By Ashley Zimmerman
By Dana Krangel
By John Hood
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By David Von Bader
By Sayre Berman
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Numan's live shows were equally robotic. Dressed like cosmonauts in rubberized uniforms, he and his band stood motionless throughout performances as fog swirled around them. Adding to the sense of lifelessness were Numan's creepy lyrics: "We went to sleep by dialing 'O'/We drove to work by proxy/I plugged my wife in just for show." During one tour he steered himself around the stage in a motorized coffin with headlights.
"The way we perform now is so far away from what I was doing in the late '70s and early '80s," Numan says from his country home outside London a few weeks before embarking on his U.S. tour, his first since 1982. He will play revamped versions of "Friends," "Down in the Park," and "Are 'Friends' Electric?," but he'll also be armed with a new band, new material from his latest album, Exile, and a new attitude. "I'm all over the place, I don't stand still for a second," he says. "It's not all robotlike and enigmatic. I'm up there sweatin' like a pig, guitar thrown up in the air, the whole thing. But I think it suits the way the music has grown over the years."
Numan, age 40, is no longer an android. Like a cyber-age Pinocchio, he has finally become human. The pancake makeup is gone, revealing a friendly-looking fellow with a youthful smile. He dresses stylishly but not theatrically, favoring black T-shirts and the occasional leather car coat. In recent TV appearances in the U.K., he laughed readily and took in stride all jabs at his past follies. He even allowed himself to be handcuffed on the Adam & Joe Show while two "policemen" raided his record collection for embarrassing purchases. Coming across the soundtrack for The Breakfast Club, they danced around with Numan in his living room to "Don't You Forget About Me."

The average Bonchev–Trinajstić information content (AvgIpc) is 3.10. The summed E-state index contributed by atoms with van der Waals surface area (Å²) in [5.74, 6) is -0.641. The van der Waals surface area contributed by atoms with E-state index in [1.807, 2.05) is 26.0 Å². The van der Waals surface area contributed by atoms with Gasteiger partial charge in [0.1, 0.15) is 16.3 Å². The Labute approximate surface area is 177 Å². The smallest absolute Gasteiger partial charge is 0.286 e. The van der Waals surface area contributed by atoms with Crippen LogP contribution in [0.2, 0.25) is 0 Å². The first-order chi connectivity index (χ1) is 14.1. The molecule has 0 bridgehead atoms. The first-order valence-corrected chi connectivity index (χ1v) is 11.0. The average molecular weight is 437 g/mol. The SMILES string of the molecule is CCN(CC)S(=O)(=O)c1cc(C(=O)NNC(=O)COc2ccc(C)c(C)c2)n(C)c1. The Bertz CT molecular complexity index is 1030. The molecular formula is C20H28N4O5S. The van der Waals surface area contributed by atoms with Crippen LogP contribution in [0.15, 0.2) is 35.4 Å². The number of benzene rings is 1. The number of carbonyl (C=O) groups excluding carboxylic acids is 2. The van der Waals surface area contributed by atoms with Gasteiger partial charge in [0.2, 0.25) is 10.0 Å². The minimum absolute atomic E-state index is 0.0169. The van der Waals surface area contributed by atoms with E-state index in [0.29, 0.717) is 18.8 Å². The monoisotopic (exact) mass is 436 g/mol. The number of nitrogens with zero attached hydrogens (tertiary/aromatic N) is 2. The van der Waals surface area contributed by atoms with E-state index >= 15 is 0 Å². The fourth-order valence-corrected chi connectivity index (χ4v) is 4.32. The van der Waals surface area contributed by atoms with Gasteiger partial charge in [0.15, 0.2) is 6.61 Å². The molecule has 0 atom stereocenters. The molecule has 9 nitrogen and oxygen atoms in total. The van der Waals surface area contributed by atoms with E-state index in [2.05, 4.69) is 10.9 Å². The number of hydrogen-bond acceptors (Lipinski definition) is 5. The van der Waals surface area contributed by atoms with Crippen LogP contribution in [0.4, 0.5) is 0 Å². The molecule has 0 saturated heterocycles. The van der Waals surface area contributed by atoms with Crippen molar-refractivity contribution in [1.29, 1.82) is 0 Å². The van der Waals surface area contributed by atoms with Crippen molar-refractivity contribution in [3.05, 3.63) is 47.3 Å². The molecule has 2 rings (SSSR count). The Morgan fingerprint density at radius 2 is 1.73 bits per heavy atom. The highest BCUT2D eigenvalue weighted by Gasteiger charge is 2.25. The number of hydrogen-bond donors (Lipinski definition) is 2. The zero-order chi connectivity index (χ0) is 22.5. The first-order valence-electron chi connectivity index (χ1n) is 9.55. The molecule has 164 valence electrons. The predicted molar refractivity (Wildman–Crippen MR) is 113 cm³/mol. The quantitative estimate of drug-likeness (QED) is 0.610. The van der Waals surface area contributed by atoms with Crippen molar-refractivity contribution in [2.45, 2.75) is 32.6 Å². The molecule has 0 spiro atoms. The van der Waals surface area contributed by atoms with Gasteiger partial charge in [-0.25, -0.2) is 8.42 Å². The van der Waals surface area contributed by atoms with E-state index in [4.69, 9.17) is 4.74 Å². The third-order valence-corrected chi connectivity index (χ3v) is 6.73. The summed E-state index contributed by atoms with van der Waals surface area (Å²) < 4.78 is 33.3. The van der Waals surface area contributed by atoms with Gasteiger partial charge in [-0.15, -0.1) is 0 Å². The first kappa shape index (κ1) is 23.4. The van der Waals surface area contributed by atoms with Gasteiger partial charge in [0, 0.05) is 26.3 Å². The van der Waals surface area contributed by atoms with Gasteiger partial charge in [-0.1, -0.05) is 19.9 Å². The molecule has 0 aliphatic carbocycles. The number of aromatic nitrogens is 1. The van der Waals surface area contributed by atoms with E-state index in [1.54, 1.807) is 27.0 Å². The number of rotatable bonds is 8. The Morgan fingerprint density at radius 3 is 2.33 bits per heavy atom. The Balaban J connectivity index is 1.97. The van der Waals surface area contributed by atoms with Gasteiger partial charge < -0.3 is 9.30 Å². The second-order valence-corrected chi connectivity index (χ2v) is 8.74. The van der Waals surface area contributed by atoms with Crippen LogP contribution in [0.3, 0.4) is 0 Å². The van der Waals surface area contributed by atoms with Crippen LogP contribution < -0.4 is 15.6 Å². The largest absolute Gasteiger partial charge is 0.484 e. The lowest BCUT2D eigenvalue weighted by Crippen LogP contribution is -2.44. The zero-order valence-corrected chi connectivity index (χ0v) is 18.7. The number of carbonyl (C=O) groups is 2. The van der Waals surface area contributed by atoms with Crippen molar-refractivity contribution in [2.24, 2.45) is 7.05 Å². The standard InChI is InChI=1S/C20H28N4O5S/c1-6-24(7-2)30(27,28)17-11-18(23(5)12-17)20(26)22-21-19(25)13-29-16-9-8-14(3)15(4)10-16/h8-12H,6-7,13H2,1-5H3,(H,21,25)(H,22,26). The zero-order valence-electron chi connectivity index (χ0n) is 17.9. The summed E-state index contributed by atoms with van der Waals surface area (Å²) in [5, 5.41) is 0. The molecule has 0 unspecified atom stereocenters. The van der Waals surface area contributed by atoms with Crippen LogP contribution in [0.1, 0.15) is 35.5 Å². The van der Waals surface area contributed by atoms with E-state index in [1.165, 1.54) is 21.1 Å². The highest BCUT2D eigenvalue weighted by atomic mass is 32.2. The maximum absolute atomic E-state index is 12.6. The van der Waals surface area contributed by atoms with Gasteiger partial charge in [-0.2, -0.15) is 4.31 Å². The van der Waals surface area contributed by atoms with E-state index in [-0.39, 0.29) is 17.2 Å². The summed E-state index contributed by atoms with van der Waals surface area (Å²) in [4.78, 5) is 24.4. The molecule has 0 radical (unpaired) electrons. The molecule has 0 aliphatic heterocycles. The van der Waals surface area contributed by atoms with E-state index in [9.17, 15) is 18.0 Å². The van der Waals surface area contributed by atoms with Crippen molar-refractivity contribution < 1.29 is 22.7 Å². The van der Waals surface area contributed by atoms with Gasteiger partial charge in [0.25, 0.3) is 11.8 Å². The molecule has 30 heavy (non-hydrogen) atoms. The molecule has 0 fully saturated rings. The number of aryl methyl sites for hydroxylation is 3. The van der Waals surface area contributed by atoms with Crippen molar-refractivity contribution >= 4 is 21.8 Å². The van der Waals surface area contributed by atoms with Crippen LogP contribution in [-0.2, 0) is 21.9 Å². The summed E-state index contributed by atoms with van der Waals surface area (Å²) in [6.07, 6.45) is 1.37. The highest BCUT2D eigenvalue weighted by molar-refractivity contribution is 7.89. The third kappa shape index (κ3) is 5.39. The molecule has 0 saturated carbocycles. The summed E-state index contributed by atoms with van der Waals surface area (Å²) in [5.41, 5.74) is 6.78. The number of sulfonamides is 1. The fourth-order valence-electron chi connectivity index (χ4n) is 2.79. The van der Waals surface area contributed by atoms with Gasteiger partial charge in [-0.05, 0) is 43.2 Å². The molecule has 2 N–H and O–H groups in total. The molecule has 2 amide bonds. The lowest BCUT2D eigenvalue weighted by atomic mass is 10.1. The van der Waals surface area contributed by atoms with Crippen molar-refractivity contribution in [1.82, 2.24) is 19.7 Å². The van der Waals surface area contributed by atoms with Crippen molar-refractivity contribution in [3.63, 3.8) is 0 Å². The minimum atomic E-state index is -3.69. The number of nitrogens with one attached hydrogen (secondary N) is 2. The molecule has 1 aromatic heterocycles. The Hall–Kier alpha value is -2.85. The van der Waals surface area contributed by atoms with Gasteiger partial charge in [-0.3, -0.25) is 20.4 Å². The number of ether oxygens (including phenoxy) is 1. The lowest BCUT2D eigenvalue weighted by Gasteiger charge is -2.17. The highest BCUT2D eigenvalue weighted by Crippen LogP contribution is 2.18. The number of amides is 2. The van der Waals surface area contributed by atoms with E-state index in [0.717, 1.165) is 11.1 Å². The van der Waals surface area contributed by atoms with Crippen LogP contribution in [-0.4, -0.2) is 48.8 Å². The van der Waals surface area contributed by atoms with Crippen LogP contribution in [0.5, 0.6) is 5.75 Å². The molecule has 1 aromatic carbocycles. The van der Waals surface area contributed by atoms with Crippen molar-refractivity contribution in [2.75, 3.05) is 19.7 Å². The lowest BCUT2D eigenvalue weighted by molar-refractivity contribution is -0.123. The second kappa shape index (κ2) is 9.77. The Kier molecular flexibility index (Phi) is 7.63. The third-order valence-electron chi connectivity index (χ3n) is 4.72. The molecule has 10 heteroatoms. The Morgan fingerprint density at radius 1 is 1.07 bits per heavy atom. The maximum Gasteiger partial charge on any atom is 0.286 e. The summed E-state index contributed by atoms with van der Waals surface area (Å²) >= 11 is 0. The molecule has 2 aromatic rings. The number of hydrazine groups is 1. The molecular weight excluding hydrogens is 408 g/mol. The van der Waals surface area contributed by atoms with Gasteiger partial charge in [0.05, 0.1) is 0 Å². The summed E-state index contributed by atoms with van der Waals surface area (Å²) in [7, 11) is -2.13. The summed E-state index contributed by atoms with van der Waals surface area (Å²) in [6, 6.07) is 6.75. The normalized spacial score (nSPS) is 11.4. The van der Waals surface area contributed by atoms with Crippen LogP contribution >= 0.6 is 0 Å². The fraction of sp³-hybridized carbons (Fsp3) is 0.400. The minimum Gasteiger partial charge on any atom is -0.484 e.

What many don't realize is that Numan was one of the pioneers of electronic pop. In the United States, he was nothing more than a one-hit wonder. "Cars," his only claim to fame, peaked at No. 9 on the Billboard charts in 1979. Shortly thereafter he was erased from memory by more upbeat synth-groups such as New Order, A Flock of Seagulls, and Depeche Mode. But Numan helped open the door for these groups. His albums Replicas (1979) and The Pleasure Principle (1980) represented a fairly new concept in pop music at the time: brooding songs performed almost entirely with Moogs, Rolands, and other keyboards that later became the standard instruments of new-wave music.
Changing his outfit from space suit to double-breasted suit, Numan spearheaded the New Romantic movement along with other flamboyant bands such as Ultravox, Japan, and Soft Cell. His 1981 album Dance still stands as the quintessential "New Ro" statement, a modest masterpiece built around ice-cold synthesizers, fretless bass, and Casio-style rhythms. His later forays into white-boy funk presaged the popularity of bands such as Heaven 17 and Yaz. Numan had perhaps a dozen songs that never made it to America ("We Are Glass," "I Die: You Die," "We Take Mystery to Bed") but reached the Top 20 in Britain.
But despite his success, Numan was privately malfunctioning. "I was having such a hard time with the coping with the change of lifestyle and the pressure that comes with it all," he explains. "I just needed to get out of it for a bit. I wanted to back out of the limelight." In 1981 he told the press that he wasn't going to tour anytime soon. The announcement infuriated the executives at his record label, Beggar's Banquet, which had been planning a big publicity push to get Numan back into the American market. But Numan stood firm. Later he realized it was the worst decision he'd ever made.
"I've kind of suffered from it ever since," he admits. "Pretty much after that, my career started diving downhill fairly rapidly." He laughs heartily. "And it never stopped. It sort of dived for the next fifteen years, dinnit?"
Numan wasn't laughing at the time. As the '80s progressed, his records became monotonous and uninspired. "I lost my way a little bit," he says. Always ashamed of his voice and his rudimentary guitar skills, he hired session musicians and background singers to beef up his sound, mixing his own vocals so low that he could barely be heard. "The record company was forever telling me to go back and remix it and put the vocals up," he recalls. "I'd say, 'No, that's where I want it.'"
With each new album came a radically different image. On the cover of Warriors (1983), Numan wears a leather-and-spikes outfit and wields an aluminum baseball bat. For Berserker (1984), he dyed his hair blue, wore kabuki-style makeup, and wrapped himself in a gi. By the time he released The Fury (1985), he seemed out of ideas: The cover shows him dressed in a prissy white tuxedo with a red bow tie.